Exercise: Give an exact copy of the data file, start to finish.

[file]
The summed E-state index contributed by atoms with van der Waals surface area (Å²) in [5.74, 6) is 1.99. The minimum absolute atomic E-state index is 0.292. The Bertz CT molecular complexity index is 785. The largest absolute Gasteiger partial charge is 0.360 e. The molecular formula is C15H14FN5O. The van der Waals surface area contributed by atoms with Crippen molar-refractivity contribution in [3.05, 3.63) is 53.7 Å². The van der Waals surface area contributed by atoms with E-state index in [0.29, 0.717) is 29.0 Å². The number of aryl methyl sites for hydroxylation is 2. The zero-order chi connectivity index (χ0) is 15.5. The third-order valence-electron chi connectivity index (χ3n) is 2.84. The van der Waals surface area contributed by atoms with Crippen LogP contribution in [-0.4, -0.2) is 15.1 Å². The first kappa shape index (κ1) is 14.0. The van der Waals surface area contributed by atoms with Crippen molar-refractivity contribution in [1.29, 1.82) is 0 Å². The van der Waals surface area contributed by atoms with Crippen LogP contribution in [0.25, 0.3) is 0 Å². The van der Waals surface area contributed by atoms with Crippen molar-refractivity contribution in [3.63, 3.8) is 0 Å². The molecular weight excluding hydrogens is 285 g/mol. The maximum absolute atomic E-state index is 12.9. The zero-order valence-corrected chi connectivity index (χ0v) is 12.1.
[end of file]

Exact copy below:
The summed E-state index contributed by atoms with van der Waals surface area (Å²) in [5.74, 6) is 1.99. The minimum absolute atomic E-state index is 0.292. The Bertz CT molecular complexity index is 785. The largest absolute Gasteiger partial charge is 0.360 e. The molecular formula is C15H14FN5O. The van der Waals surface area contributed by atoms with Crippen molar-refractivity contribution in [3.05, 3.63) is 53.7 Å². The van der Waals surface area contributed by atoms with E-state index in [0.29, 0.717) is 29.0 Å². The number of aryl methyl sites for hydroxylation is 2. The zero-order chi connectivity index (χ0) is 15.5. The third-order valence-electron chi connectivity index (χ3n) is 2.84. The van der Waals surface area contributed by atoms with Crippen LogP contribution in [-0.4, -0.2) is 15.1 Å². The first kappa shape index (κ1) is 14.0. The van der Waals surface area contributed by atoms with Crippen molar-refractivity contribution in [1.29, 1.82) is 0 Å². The van der Waals surface area contributed by atoms with Crippen LogP contribution in [0.25, 0.3) is 0 Å². The van der Waals surface area contributed by atoms with Crippen molar-refractivity contribution in [3.63, 3.8) is 0 Å². The molecular weight excluding hydrogens is 285 g/mol. The maximum absolute atomic E-state index is 12.9. The zero-order valence-corrected chi connectivity index (χ0v) is 12.1.